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Music Review: Flying Lotus

Flying Lotus' new album, <em>Until The Quiet Comes</em>, comes out Oct 2.
Flying Lotus' new album, Until The Quiet Comes, comes out Oct 2.

There are three main groups of people who will listen to the new Flying Lotus album Until the Quiet Comes. There are those who have listened to his previous work and been pleased. These people liked his previous two albums for their thick textures, dense arrangements of an almost uncountable number of noises simultaneously and undying hip hop electrojazz energy. There are those who have listened to his previous work and been displeased. These people might have been turned off by the chaos and noisiness of 2010’s Cosmogramma and 2008’s Los Angeles, FlyLo’s sophomore album. “Robot music,” they might have called it. And then there are those who are approaching Steven Ellis, the man behind the stage name inspired by an aquatic flower, for the very first time.

Until the Quiet Comes doesn’t replicate Ellis’ old music to please past fans. Nor does it respond to critics’ complaints. This album is in no way a sellout. FlyLo is still all robots and gizmos, but this time they have been programmed more efficiently. Ellis’s new music is a marriage of industry and elegance. It’s music that occupies a space somewhere between the Shinkansen “bullet train” in Japan and the endless array of turbines in central Iowa wind farms.

Ellis has stripped down his style (“elegant” isn’t an adjective that I’d use to describe Cosmogramma). He blends the same genres—trip hop, jazz, science fiction, IDM, fantasy—but whereas his last two albums nearly burst at the seams attempting (in my opinion, succeeding) to contain layers upon layers of instruments, Until the Quiet Comes parses through FlyLo’s library of noises and chooses only the appropriate ones. As the title suggests, this is the “Quiet” album.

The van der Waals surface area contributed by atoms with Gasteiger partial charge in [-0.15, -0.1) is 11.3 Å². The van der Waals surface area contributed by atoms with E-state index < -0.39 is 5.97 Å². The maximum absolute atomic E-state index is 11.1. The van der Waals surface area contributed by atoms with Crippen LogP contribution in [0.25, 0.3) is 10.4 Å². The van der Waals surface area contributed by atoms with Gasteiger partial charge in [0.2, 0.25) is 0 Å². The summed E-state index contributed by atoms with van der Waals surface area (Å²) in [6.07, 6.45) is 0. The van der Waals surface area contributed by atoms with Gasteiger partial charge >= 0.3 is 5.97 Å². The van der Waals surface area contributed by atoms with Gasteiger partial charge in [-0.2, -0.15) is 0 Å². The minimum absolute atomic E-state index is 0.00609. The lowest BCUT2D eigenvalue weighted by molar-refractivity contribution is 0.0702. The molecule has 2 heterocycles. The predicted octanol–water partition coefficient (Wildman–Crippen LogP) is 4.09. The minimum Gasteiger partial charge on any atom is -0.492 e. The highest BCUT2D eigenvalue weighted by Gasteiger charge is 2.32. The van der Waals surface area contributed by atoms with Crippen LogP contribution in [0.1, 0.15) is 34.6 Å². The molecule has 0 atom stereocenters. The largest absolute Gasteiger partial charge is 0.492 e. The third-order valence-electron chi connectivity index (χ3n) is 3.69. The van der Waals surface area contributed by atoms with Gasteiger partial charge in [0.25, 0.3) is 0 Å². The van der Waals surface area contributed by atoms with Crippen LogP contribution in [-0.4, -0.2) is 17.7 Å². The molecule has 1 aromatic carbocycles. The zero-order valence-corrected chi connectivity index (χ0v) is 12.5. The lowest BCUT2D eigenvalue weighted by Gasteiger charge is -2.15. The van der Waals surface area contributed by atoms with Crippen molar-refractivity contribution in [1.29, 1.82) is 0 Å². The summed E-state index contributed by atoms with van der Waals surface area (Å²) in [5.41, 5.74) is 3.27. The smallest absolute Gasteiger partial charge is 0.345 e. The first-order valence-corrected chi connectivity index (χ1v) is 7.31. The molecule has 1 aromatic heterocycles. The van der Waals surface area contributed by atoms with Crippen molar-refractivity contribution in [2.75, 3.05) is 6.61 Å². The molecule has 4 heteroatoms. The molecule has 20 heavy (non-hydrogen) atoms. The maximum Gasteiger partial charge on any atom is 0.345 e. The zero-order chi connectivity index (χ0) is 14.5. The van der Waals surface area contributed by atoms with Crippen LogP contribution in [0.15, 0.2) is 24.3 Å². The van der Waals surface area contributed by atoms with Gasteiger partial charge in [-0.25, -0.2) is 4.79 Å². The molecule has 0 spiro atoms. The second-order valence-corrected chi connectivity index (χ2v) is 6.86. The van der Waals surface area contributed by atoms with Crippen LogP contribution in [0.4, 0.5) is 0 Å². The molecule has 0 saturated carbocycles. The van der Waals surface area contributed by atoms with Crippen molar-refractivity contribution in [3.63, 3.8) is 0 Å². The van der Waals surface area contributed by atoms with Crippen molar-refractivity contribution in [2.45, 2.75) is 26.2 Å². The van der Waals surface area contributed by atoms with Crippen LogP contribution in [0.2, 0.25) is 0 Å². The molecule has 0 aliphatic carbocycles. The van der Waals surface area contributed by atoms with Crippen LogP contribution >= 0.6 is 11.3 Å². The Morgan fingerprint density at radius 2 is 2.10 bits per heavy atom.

Ellis’ new work has range and narrative. The listener is first introduced to a few tracks that borrow heavily from jazz, an inviting welcome to the body of the LP. Next are tracks like “Tiny Tortures,” “Sultan’s Request” and “Putty Boy Strut,” that could be placed directly on a video game soundtrack, 8-bit or High-Def, and give the gamer a compulsion to drop the controller and dance. The developers at WiiFit should talk to FlyLo’s agents.

The gut of the album folds in outside talent as Ellis has done in the past, and this is a facet of the work that cannot be ignored. Thom Yorke, Erykah Badu and Niki Randa are among the voices he morphs into heavenly instruments. Until the Quiet Comes is sparse of many traditional vocal sections, but Ellis does wonders to his accomplices’ voices by reverberating them like silken echoes. They are the rainbow “sprinkles on top” every child wants on his sundae.

FlyLo lovers, haters and newbies can unite over Ellis’s latest mindchild, a whimsical yet deliberate experiment that sets Flying Lotus for a larger fanbase.


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